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To take a one week course on Art, Science and the Sacred with David Peat

Within many Indigenous cultures the natural world is considered alive and associated with what could perhaps be called energies, powers or spirits. Traditions suggest that, though a system of mutual obligations, society can enter into relationship with these spirits, energies, or keepers of the animals.

Maybe things were not too different within Europe of the early Middle Ages. Nature was considered to be alive and human artisans - miners, metal workers, masons, etc - were the midwifes who helped nature reach perfection. Metals were generated within the matrix of the earth and, in turn, the goldworker and the alchemist played a significant role in assisting natural processes. Then, some time, around the 13th century, a little before or a little after, things began to change. Time became secularized and matter began to separate itself from spirit. Nature became objectified, something that could be subject to laws, control and prediction. Increase in knowledge became equated with the growth of power and the new notion of progress. It was this change in consciousness that made the Renaissance possible and along with it the rise of science - or at least science within a European context.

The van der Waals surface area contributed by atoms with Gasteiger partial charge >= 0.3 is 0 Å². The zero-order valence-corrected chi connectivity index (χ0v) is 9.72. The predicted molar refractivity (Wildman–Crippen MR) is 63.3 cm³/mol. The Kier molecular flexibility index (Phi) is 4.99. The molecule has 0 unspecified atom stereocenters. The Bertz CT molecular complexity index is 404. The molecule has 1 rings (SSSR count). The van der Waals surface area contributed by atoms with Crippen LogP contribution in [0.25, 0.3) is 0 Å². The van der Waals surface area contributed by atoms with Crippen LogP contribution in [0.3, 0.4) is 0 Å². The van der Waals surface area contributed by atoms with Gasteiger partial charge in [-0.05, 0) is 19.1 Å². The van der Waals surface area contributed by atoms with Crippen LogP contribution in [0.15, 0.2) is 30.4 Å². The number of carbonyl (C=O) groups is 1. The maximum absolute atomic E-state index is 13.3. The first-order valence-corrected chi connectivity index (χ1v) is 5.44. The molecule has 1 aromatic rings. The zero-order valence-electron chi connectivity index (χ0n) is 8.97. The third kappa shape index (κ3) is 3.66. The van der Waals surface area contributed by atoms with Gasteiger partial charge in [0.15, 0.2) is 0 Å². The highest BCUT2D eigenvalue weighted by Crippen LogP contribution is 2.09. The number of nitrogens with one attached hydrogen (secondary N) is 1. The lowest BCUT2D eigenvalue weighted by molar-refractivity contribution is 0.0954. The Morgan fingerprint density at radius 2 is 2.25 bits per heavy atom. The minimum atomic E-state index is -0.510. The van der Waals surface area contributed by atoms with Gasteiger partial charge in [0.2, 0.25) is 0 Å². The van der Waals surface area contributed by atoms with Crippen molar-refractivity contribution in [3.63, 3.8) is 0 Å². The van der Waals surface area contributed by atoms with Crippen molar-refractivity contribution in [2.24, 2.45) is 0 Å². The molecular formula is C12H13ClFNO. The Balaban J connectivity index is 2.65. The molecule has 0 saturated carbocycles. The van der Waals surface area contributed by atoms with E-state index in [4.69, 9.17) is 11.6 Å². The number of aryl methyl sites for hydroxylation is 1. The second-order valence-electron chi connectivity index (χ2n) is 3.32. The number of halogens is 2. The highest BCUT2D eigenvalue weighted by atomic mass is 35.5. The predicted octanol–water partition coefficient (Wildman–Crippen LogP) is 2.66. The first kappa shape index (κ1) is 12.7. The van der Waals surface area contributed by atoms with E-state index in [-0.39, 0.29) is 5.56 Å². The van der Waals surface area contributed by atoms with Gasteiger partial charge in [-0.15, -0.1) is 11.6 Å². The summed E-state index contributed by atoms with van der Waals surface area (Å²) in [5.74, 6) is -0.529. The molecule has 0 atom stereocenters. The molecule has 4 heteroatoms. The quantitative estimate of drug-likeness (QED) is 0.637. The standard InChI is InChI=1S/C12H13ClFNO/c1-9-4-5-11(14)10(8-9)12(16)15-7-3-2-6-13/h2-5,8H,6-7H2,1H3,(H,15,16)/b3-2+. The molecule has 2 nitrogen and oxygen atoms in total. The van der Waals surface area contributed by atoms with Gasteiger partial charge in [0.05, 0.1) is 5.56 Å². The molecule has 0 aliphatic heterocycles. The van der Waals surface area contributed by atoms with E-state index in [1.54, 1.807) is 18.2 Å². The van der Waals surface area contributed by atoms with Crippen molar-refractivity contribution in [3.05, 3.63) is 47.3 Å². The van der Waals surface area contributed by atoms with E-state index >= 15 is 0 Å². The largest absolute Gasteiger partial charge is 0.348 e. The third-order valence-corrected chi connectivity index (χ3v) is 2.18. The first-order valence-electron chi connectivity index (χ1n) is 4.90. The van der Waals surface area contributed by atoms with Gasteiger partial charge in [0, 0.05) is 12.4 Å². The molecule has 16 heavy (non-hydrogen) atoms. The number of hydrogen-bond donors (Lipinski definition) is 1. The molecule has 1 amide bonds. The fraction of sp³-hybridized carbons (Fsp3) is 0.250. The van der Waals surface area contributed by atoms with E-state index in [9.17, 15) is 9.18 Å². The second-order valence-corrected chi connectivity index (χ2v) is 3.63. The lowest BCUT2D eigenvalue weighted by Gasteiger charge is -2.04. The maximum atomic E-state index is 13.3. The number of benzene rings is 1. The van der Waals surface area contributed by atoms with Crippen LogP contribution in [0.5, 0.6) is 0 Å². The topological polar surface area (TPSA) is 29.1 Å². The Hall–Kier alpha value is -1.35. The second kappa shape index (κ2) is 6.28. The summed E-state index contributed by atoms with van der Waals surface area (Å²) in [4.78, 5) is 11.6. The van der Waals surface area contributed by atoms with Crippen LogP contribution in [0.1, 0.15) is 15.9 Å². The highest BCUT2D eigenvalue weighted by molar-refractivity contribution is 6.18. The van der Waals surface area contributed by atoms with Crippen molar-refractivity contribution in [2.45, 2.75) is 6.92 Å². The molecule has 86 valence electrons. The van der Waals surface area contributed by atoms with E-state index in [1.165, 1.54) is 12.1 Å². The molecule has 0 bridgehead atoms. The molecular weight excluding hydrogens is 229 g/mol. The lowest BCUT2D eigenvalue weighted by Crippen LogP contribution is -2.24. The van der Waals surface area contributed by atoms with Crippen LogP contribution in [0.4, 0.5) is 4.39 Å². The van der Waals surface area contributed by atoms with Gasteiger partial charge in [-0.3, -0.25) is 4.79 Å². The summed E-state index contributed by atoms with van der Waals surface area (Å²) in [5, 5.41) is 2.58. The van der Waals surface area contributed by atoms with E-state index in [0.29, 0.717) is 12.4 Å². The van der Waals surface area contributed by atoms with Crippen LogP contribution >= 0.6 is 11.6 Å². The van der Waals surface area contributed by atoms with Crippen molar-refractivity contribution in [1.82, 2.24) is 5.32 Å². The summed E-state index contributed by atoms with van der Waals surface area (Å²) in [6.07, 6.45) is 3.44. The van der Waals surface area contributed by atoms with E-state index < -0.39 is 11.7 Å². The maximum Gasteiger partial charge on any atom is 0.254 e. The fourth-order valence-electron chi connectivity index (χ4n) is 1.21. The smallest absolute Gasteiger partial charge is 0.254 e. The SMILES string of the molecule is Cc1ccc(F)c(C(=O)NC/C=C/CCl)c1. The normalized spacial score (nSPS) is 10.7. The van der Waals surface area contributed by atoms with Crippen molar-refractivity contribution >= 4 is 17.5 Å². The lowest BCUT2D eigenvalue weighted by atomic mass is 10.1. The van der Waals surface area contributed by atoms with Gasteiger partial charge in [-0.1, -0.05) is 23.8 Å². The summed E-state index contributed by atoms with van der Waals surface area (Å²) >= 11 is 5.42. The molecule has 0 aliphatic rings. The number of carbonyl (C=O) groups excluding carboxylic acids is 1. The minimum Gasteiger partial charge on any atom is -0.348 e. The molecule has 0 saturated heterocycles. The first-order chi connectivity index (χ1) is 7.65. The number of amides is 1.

From the perspective of progress and technology the results have been impressive in many fields. Yet it has been noted that such progress was gained at the expense of a degree of alienation from the natural world - and here we must be careful not to lapse into uncritical romanticism - human beings have become spectators rather than participators. For Peat the device of pictorial perspective (see for example Visual Code, Art and Language), in which the world is, as it where, projected out through a window as an object seen from a single, frozen view point, is the perfect image of this consciousness. Within such a world-view there appears little room for spirit.

On the other hand, physics of the twentieth century is stressing the role of the observer and a degree of subjectivity. It has also cast doubt upon the grand narratives of progress, control and definitive analysis. Is there then room for a new science, a science that could include compassion, value, a degree of subjectivity and even an element of agape for the whole of nature? Indeed, is there a space for Spirit in the modern world?

Alchemical Transformation: Consciousness and Matter, Form and Information
Creativity: The Meeting of Apollo and Dionysus
David Bohm, Paul Cezanne and Creativity
Does Spirit Matter?
New Science, New Vision
Science, Art and the Sacred
A Science of Harmony and Gentle Action
Time, Synchronicity and Evolution
Containment and Growth

Contact F. David Peat

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